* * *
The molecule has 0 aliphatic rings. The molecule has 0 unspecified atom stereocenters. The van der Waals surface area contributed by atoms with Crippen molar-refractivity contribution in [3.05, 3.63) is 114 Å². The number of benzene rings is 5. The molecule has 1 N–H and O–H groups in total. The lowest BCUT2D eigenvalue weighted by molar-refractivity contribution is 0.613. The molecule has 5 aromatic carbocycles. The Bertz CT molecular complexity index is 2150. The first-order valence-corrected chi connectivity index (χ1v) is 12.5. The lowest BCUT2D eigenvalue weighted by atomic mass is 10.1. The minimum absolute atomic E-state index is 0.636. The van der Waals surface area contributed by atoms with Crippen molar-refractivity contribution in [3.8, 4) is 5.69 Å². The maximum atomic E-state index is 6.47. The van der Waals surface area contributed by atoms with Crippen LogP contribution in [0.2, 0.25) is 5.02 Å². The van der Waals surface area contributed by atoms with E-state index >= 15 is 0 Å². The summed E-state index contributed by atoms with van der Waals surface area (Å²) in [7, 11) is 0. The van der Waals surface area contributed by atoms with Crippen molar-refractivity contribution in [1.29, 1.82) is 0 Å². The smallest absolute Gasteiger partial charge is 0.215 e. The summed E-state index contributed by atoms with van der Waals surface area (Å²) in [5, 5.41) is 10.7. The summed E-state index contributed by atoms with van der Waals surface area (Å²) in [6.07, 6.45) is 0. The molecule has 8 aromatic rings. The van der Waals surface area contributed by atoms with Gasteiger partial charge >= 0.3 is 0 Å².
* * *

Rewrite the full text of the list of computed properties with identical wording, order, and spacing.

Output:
The molecule has 0 aliphatic rings. The molecule has 0 unspecified atom stereocenters. The van der Waals surface area contributed by atoms with Crippen molar-refractivity contribution in [3.05, 3.63) is 114 Å². The number of benzene rings is 5. The molecule has 1 N–H and O–H groups in total. The lowest BCUT2D eigenvalue weighted by molar-refractivity contribution is 0.613. The molecule has 5 aromatic carbocycles. The Bertz CT molecular complexity index is 2150. The first-order valence-corrected chi connectivity index (χ1v) is 12.5. The lowest BCUT2D eigenvalue weighted by atomic mass is 10.1. The minimum absolute atomic E-state index is 0.636. The van der Waals surface area contributed by atoms with Crippen molar-refractivity contribution in [3.8, 4) is 5.69 Å². The maximum atomic E-state index is 6.47. The van der Waals surface area contributed by atoms with Crippen LogP contribution in [0.2, 0.25) is 5.02 Å². The van der Waals surface area contributed by atoms with E-state index >= 15 is 0 Å². The summed E-state index contributed by atoms with van der Waals surface area (Å²) in [7, 11) is 0. The van der Waals surface area contributed by atoms with Crippen molar-refractivity contribution in [1.29, 1.82) is 0 Å². The smallest absolute Gasteiger partial charge is 0.215 e. The summed E-state index contributed by atoms with van der Waals surface area (Å²) in [5, 5.41) is 10.7. The summed E-state index contributed by atoms with van der Waals surface area (Å²) in [6.07, 6.45) is 0. The molecule has 8 aromatic rings. The van der Waals surface area contributed by atoms with Gasteiger partial charge >= 0.3 is 0 Å².